The cultural heart of Swaziland is at Lobamba. This is where 10,000 virgins dance for the King at the Reed Ceremony in August. The National Stadium is there, across the road from the Houses of Parliament and the National Records Office. It is possible to visit Parliament when it is in session, but you must be suitably dressed (I have a wacky animal print tie, but I need a jacket). No such formality is required to visit the National Museum. Ascension Day is a public holiday here, and we were the only visitors in the museum.

The receptionist saw that I was driving an MSF car and charged us local admission rates. I think she was so grateful to see us that she left her cubicle and showed us into the main exhibition hall, pointing out the most interesting displays. I liked the montages of everyday household items, such as three-legged milking stools, porridge stirrers, pots, drums and woven baskets. Even the backdrop was excellent – beautiful line drawings of people using the implements.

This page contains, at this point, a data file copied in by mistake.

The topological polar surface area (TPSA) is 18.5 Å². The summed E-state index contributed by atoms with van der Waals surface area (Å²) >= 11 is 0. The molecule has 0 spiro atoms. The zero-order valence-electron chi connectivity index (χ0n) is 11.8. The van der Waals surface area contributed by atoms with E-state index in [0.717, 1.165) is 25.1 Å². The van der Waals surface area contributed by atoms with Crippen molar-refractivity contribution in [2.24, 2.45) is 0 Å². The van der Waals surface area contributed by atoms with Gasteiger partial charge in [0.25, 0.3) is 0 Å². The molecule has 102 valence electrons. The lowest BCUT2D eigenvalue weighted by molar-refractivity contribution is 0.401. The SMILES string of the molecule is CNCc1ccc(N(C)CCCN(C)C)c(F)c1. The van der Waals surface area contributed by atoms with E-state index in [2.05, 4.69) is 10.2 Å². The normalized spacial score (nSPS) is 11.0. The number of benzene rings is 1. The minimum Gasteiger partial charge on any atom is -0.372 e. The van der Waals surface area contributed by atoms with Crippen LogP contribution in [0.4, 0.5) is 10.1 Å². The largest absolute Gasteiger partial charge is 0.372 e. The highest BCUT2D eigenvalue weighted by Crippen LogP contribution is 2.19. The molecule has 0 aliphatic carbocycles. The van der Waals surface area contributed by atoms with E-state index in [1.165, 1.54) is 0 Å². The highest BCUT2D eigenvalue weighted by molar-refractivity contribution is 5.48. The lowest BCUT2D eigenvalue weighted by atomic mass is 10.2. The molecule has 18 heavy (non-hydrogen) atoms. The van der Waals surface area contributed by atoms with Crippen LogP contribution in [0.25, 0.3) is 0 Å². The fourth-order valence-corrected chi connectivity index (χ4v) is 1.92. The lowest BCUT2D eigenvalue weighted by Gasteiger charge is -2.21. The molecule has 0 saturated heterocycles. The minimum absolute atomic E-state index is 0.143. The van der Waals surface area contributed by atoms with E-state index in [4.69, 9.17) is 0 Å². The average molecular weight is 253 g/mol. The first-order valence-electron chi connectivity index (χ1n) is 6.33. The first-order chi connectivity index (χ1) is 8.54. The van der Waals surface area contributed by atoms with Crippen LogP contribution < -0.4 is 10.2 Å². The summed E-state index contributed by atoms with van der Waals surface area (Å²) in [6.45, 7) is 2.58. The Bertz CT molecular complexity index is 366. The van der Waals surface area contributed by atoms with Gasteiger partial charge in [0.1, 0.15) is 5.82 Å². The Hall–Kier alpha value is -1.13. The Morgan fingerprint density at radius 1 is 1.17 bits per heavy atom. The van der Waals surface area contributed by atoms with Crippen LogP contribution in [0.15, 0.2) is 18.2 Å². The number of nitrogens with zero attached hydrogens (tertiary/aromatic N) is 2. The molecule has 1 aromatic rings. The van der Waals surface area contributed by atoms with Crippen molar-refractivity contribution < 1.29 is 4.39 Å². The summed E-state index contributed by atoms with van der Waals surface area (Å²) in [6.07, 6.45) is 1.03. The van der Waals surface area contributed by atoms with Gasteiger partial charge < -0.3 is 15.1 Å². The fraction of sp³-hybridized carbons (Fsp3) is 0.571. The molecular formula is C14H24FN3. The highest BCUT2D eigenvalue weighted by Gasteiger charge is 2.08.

I also enjoyed the mannequins dressed in traditional clothing. There were no undergarments on display. I saw a chap wearing a traditional cloak, wrap and furry animal skin in the clinic today. Like a true Scot wearing a kilt, this man had no difficulty showing me what was wrong just by hitching up his loincloth. All was revealed.

There were a few pieces of art created by modern Swazi artists, which were excellent. I was taken by the embroidery: “Women wearing pointy shoes, never do any work, just sit and wait for payday.”